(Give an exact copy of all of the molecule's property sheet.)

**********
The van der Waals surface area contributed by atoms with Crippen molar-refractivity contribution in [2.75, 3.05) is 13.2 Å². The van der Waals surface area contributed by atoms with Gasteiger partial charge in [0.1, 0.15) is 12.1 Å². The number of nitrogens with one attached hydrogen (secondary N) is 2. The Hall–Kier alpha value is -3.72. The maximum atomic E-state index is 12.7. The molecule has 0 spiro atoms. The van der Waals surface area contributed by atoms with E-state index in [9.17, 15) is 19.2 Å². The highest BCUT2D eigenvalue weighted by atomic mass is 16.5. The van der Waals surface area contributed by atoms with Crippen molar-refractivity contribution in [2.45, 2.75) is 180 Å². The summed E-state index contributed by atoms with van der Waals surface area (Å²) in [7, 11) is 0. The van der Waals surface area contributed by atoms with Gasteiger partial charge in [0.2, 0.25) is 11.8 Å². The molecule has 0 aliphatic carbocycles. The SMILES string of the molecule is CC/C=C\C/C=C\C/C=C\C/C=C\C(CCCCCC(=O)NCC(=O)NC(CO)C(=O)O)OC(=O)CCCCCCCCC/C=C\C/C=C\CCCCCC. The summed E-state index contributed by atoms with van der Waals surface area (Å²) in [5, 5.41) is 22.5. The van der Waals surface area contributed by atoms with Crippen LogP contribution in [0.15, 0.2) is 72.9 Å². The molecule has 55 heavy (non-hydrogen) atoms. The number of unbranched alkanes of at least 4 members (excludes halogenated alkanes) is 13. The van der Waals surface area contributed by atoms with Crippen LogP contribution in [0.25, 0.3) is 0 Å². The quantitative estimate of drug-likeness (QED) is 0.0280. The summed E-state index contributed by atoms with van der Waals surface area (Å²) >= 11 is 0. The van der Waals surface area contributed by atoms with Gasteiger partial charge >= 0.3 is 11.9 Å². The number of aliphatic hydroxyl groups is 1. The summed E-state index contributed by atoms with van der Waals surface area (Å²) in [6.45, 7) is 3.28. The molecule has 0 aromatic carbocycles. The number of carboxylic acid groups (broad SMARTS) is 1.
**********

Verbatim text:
The van der Waals surface area contributed by atoms with Crippen molar-refractivity contribution in [2.75, 3.05) is 13.2 Å². The van der Waals surface area contributed by atoms with Gasteiger partial charge in [0.1, 0.15) is 12.1 Å². The number of nitrogens with one attached hydrogen (secondary N) is 2. The Hall–Kier alpha value is -3.72. The maximum atomic E-state index is 12.7. The molecule has 0 spiro atoms. The van der Waals surface area contributed by atoms with E-state index in [9.17, 15) is 19.2 Å². The highest BCUT2D eigenvalue weighted by atomic mass is 16.5. The van der Waals surface area contributed by atoms with Crippen molar-refractivity contribution in [2.45, 2.75) is 180 Å². The summed E-state index contributed by atoms with van der Waals surface area (Å²) in [7, 11) is 0. The van der Waals surface area contributed by atoms with Gasteiger partial charge in [0.2, 0.25) is 11.8 Å². The molecule has 0 aliphatic carbocycles. The SMILES string of the molecule is CC/C=C\C/C=C\C/C=C\C/C=C\C(CCCCCC(=O)NCC(=O)NC(CO)C(=O)O)OC(=O)CCCCCCCCC/C=C\C/C=C\CCCCCC. The summed E-state index contributed by atoms with van der Waals surface area (Å²) in [5, 5.41) is 22.5. The van der Waals surface area contributed by atoms with Crippen LogP contribution in [0.15, 0.2) is 72.9 Å². The molecule has 55 heavy (non-hydrogen) atoms. The number of unbranched alkanes of at least 4 members (excludes halogenated alkanes) is 13. The van der Waals surface area contributed by atoms with Crippen LogP contribution in [0.25, 0.3) is 0 Å². The quantitative estimate of drug-likeness (QED) is 0.0280. The summed E-state index contributed by atoms with van der Waals surface area (Å²) >= 11 is 0. The van der Waals surface area contributed by atoms with Gasteiger partial charge >= 0.3 is 11.9 Å². The number of aliphatic hydroxyl groups is 1. The summed E-state index contributed by atoms with van der Waals surface area (Å²) in [6.45, 7) is 3.28. The molecule has 0 aromatic carbocycles. The number of carboxylic acid groups (broad SMARTS) is 1.